Wizards
(SD)
Michigan
Battle Cats
(HOU)
Kane County
Cougars
(FLA)
Lansing
Lugnuts
(CHI-N)
Peoria
Chiefs
(STL)
Quad City
River Bandits
(MIN)
South Bend
Silver Hawks
(AZ)
West Michigan
Whitecaps
(DET)
Wisconsin
Timber Rattlers
(SEA)
 
98
 
Burlington
Bees
(CIN)
Clinton
Lumber Kings
(SD)
Rockford
Cubbies
(CHI-N)
Fort Wayne
Wizards
(MIN)
Michigan
Battle Cats
(BOS)
Lansing
Lugnuts
(KC)
Quad City
River Bandits
(HOU)
 
97
 
 
96
 
Burlington
Bees
(SF)
Cedar Rapids
Kernels
(CAL)
South Bend
Silver Hawks
(CHI-A)
West Michigan
Whitecaps
(OAK)
 
95
 
Springfield
Sultans
(KC)
 
94
 
Beloit
Brewers
(MIL)
Burlington
Bees
(MON)
Clinton
Lumber Kings
(SF)
Rockford
Royals
(KC)
Madison
Hatters
(STL)
Springfield
Sultans
(SD)
Peoria
Chiefs
(CHI-N)
Appleton
Foxes
(SEA)
 
93
 
Clinton
Giants
(SF)
Springfield
Cardinals
(STL)
Waterloo
Diamonds
(SD)
South Bend
White Sox
(CHI-A)
Madison
Muskies
(OAK)
 
92
 
Burlington
Astros
(HOU)
Cedar Rapids
Reds
(CIN)
Rockford
Expos
(MON)
Kenosha
Twins
(MIN)
Kane County
Cougars
(BAL)
Quad City
River Bandits
(CAL)
Appleton
Foxes
(KC)
 
91
 
Quad City
Angels
(CAL)
 
90
 
Burlington
Braves
(ATL)
Wausau
Timbers
(BAL)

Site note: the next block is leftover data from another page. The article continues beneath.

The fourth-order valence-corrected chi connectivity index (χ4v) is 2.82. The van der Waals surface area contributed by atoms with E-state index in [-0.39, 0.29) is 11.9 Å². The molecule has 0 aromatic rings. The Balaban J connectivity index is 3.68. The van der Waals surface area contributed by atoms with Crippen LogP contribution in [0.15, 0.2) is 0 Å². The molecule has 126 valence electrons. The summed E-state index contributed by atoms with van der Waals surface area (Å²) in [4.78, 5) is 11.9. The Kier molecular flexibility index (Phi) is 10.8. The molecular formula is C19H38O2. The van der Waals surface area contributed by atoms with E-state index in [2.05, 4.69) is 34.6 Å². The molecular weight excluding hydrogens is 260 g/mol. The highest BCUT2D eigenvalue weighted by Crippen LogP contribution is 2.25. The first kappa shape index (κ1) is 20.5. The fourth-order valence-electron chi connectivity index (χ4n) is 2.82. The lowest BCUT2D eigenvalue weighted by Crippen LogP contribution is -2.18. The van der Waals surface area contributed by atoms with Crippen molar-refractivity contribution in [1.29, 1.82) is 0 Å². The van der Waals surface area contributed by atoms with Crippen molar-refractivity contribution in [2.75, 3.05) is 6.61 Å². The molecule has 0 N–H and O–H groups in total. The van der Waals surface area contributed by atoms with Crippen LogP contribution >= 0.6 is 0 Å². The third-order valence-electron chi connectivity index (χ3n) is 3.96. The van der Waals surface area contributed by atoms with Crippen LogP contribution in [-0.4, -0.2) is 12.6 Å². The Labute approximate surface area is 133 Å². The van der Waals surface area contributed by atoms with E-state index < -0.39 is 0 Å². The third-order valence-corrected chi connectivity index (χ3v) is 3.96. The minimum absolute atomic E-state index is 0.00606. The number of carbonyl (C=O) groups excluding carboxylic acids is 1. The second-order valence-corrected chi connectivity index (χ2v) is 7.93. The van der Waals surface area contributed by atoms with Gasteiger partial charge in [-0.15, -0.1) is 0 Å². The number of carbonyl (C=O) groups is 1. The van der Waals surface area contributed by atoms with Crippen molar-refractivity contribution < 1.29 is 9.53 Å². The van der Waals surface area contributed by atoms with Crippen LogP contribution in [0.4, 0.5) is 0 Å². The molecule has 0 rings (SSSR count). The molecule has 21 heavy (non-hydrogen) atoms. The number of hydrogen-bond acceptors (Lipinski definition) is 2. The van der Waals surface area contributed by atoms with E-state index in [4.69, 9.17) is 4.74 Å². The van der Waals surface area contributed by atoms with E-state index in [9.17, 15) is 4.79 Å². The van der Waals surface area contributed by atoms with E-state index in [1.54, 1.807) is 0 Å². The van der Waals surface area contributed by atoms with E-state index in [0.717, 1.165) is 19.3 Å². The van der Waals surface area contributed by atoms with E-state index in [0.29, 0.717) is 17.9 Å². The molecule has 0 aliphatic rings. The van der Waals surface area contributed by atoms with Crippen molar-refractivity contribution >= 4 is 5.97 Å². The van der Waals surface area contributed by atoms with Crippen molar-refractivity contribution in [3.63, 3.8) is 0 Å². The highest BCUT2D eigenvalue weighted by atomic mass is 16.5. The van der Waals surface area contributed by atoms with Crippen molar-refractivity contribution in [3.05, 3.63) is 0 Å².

This table was originally the work of Jon Mielke.

Sources


Although I've attempted to proofread these tables, typing and transcription errors are basically inevitable. Formatting problems are quite possible. There may also be errors of interpretation. Please tell me if you locate any of these problems. Thanks.



The Midwest League plays Single-A, professional baseball in America's agricultural and industrial heartland. 16 teams play a 140 game schedule which begins in early April and ends Labor Day weekend.

Disclaimers:
This website is a private project and has no official relation with or sanction from the Midwest League or Minor League Baseball.
The opinions expressed on this page are mine, and are worth about that.


Copyright © 1996-2010 Joel Dinda
Some Rights Reserved.